A Glided Tour of Barcelona


Legions of lethargic pigeons shattered as I approached and small children gazed at me in reverence

On a recent Segway tour of Barcelona, I learnt that the best way to ride a Segway is to pretend you are not riding a Segway. The moment you forget this rule and peer down at your feet, you make yourself prone to debilitating disbelief, which combined with your momentum can quickly lead to alarm and reckless manoeuvres. As difficult as it may seem, you must fix your gaze straight ahead and give the machine your unconditional trust. Segways should be heard and not seen.

The reason for this is simple: a Segway, with its two parallel wheels and lack of a third, centralising stabiliser, looks exceedingly precarious to stand upon, like an exercise ball or a tightrope. In this case, however, appearances are deceptive, which was more or less what my guide – his name was Lluis – was trying to convey when he told me to: “Stop thinking! Stop looking down! Just stand normally, relax, and you will be fine.”

Myself, my partner Gemma and our local contact Núria, were in Barri Gòtic, the old town of Barcelona, taking it in turns to edge tentatively around a small clearing surrounded by high walls of ochre slabs. Soon we would have to leave this muffled little sanctuary, where the only distractions were the scrapes of metal chairs from a nearby cafe, and venture out to more crowded places.

Segway TourSegway Tour

To operate a Segway you must lean in the direction you want to travel, and shift, rather than rotate, the handlebars when you want to steer. If you want to brake, you stop leaning. The Segway will take care of the rest. And that’s about it – it really is that simple. All you have to do is not look down. Never look down.

This comes naturally in a place like Barcelona city; there is much to arrest the wandering gaze. Here, in the gothic quarter, the narrowness of the tangled streets was accentuated by the height of the yellowy buildings squashed either side, like a network of slot canyons. A slither of blue sky filled the gap above, but before that were pretty balconies and weathered shutters and the occasional snarling gargoyle. Occasionally the shadowy lanes would blossom into tiny plazas, flooded with bright sunlight, but mostly this was a place of crepuscular density that offered the vaguely thrilling possibility of getting lost.

Barcelona is a place of many faces: we had started on its oldest, the very streets like a mishmash of deep-set wrinkles, but emerging onto the waterfront we found one of its most youthful and fresh. We had arrived at the Port Vell area within the Barceloneta neighbourhood, which was once a decaying embarrassment but after massive refurbishment efforts is now a gleaming success. The harbour was a white forest of masts and the smooth promenades were landscaped and spotless. And in reflection of the architectural surrealism characteristic to Barcelona, the various sculptures dotted around – a giant fibreglass crayfish, a ceramic-tiled head atop a totem pole – separated visitors from locals by way of amused double-takes.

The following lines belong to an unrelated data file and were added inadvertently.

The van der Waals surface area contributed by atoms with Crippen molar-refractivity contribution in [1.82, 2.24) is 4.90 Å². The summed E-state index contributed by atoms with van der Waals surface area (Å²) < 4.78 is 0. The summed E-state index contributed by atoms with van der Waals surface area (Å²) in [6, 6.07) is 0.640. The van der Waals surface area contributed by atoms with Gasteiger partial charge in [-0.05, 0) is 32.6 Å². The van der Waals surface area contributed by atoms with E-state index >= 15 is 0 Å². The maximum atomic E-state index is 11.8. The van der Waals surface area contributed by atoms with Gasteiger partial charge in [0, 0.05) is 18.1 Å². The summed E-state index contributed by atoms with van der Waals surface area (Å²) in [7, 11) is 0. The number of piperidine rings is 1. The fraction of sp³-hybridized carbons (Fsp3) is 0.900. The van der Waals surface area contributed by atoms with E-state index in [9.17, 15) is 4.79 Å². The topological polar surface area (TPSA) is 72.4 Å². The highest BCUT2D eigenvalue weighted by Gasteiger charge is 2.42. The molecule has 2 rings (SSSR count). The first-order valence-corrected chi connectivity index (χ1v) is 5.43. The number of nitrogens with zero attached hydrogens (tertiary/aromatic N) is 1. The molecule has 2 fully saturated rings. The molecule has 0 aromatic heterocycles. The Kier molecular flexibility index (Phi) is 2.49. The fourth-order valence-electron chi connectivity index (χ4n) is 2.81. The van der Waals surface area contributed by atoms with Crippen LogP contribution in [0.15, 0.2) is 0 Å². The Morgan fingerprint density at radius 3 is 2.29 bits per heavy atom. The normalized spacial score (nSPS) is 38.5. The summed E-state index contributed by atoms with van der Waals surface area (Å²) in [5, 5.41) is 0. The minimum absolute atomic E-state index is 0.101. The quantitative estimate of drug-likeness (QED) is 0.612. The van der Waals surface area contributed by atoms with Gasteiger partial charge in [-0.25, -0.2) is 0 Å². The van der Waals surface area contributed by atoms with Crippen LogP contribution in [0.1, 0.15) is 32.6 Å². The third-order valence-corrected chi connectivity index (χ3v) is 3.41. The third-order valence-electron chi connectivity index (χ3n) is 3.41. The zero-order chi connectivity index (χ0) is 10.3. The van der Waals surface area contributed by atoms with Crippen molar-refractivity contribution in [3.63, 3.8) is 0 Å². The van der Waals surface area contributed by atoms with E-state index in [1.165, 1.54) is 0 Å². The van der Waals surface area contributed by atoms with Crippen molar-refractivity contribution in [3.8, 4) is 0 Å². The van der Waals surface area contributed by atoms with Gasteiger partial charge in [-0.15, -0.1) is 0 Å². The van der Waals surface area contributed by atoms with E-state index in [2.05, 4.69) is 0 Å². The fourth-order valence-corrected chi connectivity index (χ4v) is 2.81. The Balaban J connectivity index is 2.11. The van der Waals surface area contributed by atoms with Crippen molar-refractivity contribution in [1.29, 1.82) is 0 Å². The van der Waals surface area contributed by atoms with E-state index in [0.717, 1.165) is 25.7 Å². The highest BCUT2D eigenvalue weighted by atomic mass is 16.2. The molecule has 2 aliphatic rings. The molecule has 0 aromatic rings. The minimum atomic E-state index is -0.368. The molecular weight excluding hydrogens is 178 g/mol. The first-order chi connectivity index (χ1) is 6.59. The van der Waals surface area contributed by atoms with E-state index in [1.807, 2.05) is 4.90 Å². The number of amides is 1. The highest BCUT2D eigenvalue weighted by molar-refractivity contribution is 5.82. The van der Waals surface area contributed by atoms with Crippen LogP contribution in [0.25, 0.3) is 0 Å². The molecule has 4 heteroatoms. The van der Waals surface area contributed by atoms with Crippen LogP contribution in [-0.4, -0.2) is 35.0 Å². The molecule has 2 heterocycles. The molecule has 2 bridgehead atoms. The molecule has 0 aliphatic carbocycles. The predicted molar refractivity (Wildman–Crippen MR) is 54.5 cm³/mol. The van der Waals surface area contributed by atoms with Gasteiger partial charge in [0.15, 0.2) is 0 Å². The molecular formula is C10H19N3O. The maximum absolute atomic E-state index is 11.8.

Segwaying in BarcelonaSegwaying in Barcelona

To my amazement, I seemed to have mastered the Segway relatively painlessly. Some wit once said that people on Segways stand as though they are trying to keep a coin clenched between their buttocks. Undoubtedly, as a suspicious first time user, I was still adopting this very posture, but that seemed a small price to pay for what I had quickly realised was essentially just a fantastically lazy alternative to walking. Indeed, the only occasion we surpassed walking pace was on a palm-studded wharf that stretched two or three hundred metres to the seaside.

We had reconvened (or rather, the others had paused so I could catch up) and Lluis asked: “Do you ski?” For ease of conversation I decided to lie and said yes. “Good! Then you will like this! You know slalom, ya?” I lied again. “Good! Then now we can go fast!”

In appallingly little time, the rest of the group – including my insufferably competent other half – were swaggering dots on the peripheries, so I ditched my attempts to slalom and just made a beeline for it. In doing so, I achieved a surprising amount of speed. On one side the harbour glittered in the hot afternoon sun, and on the other, the outsides of cafes and diners became a blur of sunglasses and vests and ice-creams. The whir of the Segway became higher in pitch, legions of lethargic pigeons shattered as I approached and small children gazed at me in reverence.

I was flying.

Segwaying in BarcelonaSegwaying in Barcelona

And then I looked down. I looked down and just for nanosecond – all it takes is a nanosecond – hesitated at the apparent improbability of the design. This caused me to recoil in fright, which in turn caused the Segway to slam on its startlingly efficient brakes. What followed was a frantic bucking of the hips as I tried to correct myself. 

Eventually, after reverting to a more manageable pace, I caught up with the others, who were patiently waiting at the edge of Barceloneta Beach. This marked the end of our tour and the beginning of five kilometres of sandy coastline that stretches northwards until the River Besòs. We had found another of Barcelona’s faces. This one was tanned and had salt in its hair and ice cream around its mouth.

Returning back the way we came another face presented itself in the distance. This one was in the form of Montjuïc mountain, poking above the horizon and peering misty-eyed over everything. It was here I realised that my favourite thing about Barcelona was not that it laid claim to the ultimate trio of mountain, city and sea, but how naturally the three seemed to segue into one another. There was nothing for it but to stare straight ahead and enjoy the view.

Will did his Segway tour with Barcelona Segway Fun, who operate daily and offer either a 1.5 or a 2 hour tour, ages 10 and above.